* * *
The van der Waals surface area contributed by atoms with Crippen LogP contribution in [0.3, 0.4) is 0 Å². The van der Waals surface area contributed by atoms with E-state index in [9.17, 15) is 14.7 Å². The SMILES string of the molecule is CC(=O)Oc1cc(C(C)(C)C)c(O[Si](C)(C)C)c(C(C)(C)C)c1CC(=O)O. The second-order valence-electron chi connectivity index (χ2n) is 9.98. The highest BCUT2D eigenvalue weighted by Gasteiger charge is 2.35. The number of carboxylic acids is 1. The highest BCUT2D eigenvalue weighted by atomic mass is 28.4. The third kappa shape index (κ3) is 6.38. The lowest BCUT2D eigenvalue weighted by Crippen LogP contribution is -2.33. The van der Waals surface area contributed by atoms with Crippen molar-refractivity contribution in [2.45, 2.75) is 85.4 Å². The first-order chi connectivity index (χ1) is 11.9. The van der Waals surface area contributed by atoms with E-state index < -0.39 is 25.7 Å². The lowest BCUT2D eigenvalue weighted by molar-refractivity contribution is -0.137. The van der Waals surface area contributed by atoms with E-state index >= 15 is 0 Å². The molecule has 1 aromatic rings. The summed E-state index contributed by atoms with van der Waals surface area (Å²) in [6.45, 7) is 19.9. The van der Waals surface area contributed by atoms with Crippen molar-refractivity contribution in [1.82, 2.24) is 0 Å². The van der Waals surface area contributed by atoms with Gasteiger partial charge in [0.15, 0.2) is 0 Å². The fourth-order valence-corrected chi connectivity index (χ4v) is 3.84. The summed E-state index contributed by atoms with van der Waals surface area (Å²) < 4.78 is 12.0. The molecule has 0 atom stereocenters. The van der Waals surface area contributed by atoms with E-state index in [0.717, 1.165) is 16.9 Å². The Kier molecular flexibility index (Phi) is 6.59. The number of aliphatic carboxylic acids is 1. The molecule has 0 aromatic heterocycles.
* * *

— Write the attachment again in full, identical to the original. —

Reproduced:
The van der Waals surface area contributed by atoms with Crippen LogP contribution in [0.3, 0.4) is 0 Å². The van der Waals surface area contributed by atoms with E-state index in [9.17, 15) is 14.7 Å². The SMILES string of the molecule is CC(=O)Oc1cc(C(C)(C)C)c(O[Si](C)(C)C)c(C(C)(C)C)c1CC(=O)O. The second-order valence-electron chi connectivity index (χ2n) is 9.98. The highest BCUT2D eigenvalue weighted by Gasteiger charge is 2.35. The number of carboxylic acids is 1. The highest BCUT2D eigenvalue weighted by atomic mass is 28.4. The third kappa shape index (κ3) is 6.38. The lowest BCUT2D eigenvalue weighted by Crippen LogP contribution is -2.33. The van der Waals surface area contributed by atoms with Crippen molar-refractivity contribution in [2.45, 2.75) is 85.4 Å². The first-order chi connectivity index (χ1) is 11.9. The van der Waals surface area contributed by atoms with E-state index < -0.39 is 25.7 Å². The lowest BCUT2D eigenvalue weighted by molar-refractivity contribution is -0.137. The van der Waals surface area contributed by atoms with E-state index >= 15 is 0 Å². The molecule has 1 aromatic rings. The summed E-state index contributed by atoms with van der Waals surface area (Å²) in [6.45, 7) is 19.9. The van der Waals surface area contributed by atoms with Crippen molar-refractivity contribution in [1.82, 2.24) is 0 Å². The van der Waals surface area contributed by atoms with Gasteiger partial charge in [0.15, 0.2) is 0 Å². The fourth-order valence-corrected chi connectivity index (χ4v) is 3.84. The summed E-state index contributed by atoms with van der Waals surface area (Å²) < 4.78 is 12.0. The molecule has 0 atom stereocenters. The van der Waals surface area contributed by atoms with E-state index in [0.717, 1.165) is 16.9 Å². The Kier molecular flexibility index (Phi) is 6.59. The number of aliphatic carboxylic acids is 1. The molecule has 0 aromatic heterocycles.